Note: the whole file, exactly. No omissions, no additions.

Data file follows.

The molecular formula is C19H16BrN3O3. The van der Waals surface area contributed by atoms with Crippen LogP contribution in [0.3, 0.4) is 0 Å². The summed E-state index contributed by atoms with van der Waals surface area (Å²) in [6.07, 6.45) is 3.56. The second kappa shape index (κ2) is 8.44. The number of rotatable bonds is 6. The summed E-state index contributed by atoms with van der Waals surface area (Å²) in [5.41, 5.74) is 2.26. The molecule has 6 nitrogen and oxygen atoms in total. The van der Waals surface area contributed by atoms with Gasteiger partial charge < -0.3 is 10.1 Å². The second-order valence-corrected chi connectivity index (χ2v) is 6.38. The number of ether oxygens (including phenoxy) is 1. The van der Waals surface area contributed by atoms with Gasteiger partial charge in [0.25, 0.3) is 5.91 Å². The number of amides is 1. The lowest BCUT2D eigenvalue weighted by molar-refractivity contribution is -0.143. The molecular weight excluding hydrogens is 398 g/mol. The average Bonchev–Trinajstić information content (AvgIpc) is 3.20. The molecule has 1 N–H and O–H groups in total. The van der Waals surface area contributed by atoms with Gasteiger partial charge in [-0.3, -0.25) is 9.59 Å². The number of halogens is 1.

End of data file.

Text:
The molecular formula is C19H16BrN3O3. The van der Waals surface area contributed by atoms with Crippen LogP contribution in [0.3, 0.4) is 0 Å². The summed E-state index contributed by atoms with van der Waals surface area (Å²) in [6.07, 6.45) is 3.56. The second kappa shape index (κ2) is 8.44. The number of rotatable bonds is 6. The summed E-state index contributed by atoms with van der Waals surface area (Å²) in [5.41, 5.74) is 2.26. The molecule has 6 nitrogen and oxygen atoms in total. The van der Waals surface area contributed by atoms with Gasteiger partial charge < -0.3 is 10.1 Å². The second-order valence-corrected chi connectivity index (χ2v) is 6.38. The number of ether oxygens (including phenoxy) is 1. The van der Waals surface area contributed by atoms with Gasteiger partial charge in [0.25, 0.3) is 5.91 Å². The number of amides is 1. The lowest BCUT2D eigenvalue weighted by molar-refractivity contribution is -0.143. The molecular weight excluding hydrogens is 398 g/mol. The average Bonchev–Trinajstić information content (AvgIpc) is 3.20. The molecule has 1 N–H and O–H groups in total. The van der Waals surface area contributed by atoms with Gasteiger partial charge in [-0.3, -0.25) is 9.59 Å². The number of halogens is 1.